All the same, other CHC sources were suggested in ants, as the subepithelial glands [37] and fat body [38]. Also, some works mention the glandular status of the epidermis, so named glandular epithelium that could be considered as another potential source of fertility signals in ants. In the Ponerinae ant Pachycondyla analis ( = Megaponera foetens), the typical glandular epithelium is exclusive to the ergatoid queen whose cuticle is penetrated by several ducts where large setae are innervated. These setae may also serve as dispensers of the secretions in addition to their mechanoreceptor function. Because the queen is highly attractive to workers and workers never show such glands, the epidermal gland might be the source of the queen's signal [39]. Likewise, a recent study states the glandular role of the epidermis in the abdominal sternites of Dinoponera lucida (Ponerinae) and among the functions hypothesized for this gland in such species comprise the synthesis, transfer and/or the transformation of the CHCs after production by oenocytes [40]. This last function could explain, for example, the differences on CHC profiles found between reproductive dominant and non-reproductive subordinate individuals [40].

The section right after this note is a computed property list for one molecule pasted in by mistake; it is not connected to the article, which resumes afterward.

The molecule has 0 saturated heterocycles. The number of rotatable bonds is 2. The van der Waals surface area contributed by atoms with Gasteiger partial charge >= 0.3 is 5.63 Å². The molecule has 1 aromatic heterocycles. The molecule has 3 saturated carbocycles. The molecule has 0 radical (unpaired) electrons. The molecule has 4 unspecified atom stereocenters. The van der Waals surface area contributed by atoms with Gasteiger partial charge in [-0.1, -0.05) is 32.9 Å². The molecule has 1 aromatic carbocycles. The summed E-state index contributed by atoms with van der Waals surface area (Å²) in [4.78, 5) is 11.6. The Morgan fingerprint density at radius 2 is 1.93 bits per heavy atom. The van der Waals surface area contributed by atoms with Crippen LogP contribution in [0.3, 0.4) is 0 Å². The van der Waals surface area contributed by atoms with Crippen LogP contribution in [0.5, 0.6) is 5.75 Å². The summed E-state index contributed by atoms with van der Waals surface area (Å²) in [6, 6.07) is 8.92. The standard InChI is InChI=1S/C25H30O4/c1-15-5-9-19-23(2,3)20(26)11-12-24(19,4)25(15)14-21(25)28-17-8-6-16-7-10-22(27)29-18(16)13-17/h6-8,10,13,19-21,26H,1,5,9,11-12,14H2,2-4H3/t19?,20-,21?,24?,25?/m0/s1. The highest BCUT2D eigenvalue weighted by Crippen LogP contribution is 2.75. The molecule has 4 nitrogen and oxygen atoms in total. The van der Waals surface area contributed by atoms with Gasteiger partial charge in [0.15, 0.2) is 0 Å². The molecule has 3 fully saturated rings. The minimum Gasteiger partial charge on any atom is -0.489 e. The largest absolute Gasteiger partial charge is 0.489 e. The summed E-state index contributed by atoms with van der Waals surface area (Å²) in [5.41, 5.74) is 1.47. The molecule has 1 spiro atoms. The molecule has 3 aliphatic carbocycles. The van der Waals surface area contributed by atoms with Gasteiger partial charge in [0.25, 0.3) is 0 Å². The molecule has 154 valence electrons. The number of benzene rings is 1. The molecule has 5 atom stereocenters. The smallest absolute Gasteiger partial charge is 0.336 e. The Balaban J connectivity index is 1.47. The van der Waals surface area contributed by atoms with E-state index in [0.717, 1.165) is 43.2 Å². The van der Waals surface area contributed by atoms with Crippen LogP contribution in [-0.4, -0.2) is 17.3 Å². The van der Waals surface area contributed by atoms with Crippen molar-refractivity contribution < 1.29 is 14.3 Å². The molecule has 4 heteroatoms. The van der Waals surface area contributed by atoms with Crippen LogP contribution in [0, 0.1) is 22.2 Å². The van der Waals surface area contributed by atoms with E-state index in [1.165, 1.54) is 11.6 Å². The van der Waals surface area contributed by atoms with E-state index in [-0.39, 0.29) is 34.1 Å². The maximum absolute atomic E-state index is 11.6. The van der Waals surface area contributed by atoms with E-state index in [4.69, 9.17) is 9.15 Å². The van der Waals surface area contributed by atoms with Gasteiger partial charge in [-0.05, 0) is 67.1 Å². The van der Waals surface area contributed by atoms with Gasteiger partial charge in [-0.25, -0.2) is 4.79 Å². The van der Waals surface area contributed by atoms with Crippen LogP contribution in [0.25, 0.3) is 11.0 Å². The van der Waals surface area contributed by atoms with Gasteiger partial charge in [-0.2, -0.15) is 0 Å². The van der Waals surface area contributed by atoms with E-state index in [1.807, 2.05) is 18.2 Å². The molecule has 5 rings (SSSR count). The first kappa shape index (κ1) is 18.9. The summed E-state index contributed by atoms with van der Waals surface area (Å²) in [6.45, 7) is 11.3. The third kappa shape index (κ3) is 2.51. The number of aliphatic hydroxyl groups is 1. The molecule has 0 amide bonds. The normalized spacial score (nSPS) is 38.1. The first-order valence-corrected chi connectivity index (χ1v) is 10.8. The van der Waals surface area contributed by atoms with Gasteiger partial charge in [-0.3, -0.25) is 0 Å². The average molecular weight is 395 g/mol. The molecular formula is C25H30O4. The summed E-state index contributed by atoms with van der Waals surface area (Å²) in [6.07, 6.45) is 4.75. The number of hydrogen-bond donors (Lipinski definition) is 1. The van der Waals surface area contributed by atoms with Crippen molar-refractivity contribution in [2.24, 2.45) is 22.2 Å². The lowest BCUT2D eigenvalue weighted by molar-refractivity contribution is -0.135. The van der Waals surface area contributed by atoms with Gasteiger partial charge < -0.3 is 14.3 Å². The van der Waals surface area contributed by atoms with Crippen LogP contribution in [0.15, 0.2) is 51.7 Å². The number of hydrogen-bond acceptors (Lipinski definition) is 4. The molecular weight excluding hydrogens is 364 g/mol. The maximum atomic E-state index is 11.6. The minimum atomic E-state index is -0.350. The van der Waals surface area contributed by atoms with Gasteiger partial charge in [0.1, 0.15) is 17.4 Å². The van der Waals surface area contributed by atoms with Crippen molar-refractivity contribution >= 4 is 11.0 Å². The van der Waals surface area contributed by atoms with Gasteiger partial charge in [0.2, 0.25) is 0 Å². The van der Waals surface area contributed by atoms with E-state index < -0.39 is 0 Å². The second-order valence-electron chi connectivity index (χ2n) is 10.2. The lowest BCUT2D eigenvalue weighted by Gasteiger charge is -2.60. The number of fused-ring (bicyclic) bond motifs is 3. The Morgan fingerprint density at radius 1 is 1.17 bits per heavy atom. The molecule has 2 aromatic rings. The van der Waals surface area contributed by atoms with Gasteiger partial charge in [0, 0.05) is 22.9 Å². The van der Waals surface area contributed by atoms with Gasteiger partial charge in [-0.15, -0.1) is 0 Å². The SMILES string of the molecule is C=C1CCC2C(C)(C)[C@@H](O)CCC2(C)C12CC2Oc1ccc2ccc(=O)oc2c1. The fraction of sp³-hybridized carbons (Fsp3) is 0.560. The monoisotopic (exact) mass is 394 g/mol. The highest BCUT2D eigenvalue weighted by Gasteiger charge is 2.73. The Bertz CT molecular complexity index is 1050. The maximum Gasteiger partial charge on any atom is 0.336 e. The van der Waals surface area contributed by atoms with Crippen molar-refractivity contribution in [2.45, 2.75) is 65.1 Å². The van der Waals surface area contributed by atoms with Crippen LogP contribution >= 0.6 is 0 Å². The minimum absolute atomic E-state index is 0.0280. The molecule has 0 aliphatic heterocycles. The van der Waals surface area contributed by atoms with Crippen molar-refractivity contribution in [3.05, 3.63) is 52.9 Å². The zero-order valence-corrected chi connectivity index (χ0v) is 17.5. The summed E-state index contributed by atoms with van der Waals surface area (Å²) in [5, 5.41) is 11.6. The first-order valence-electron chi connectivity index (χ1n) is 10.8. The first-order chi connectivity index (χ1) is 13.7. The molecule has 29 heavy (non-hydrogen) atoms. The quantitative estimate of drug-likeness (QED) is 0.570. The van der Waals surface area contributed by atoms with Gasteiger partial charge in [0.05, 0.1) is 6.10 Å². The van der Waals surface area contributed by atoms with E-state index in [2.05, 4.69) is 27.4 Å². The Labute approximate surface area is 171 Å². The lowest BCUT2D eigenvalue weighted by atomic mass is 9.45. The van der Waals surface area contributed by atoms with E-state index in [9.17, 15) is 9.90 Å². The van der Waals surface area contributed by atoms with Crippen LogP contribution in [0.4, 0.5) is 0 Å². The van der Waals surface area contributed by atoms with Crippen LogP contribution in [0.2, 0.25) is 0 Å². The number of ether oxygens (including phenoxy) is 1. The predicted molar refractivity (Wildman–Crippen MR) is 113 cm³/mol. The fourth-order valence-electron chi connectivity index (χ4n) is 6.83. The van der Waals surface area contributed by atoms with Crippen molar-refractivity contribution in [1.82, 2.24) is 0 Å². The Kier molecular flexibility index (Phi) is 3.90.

In light of this assumption we have investigated in the present study the relation of the epidermis and the female reproductive status in E. tuberculatum, i.e., if the ovarian development linked to the extra CHC production (wax coat) [24] corresponds to changes on the glandular aspect of the epidermis. We used techniques of both light and transmission electron microscopy.


Ant collection and samples

Ectatomma tuberculatum colonies were obtained from the Centro de Pesquisa do Cacau (CEPEC/CEPLAC) in Itabuna, State of Bahia, Brazil. Throughout the more than 10 years working with this ant in the laboratory it was possible to distinguish mated-fertile queens from gynes (virgin queens) on the basis of their cuticle appearance: mated queens are matte whereas virgin ones are shiny [24].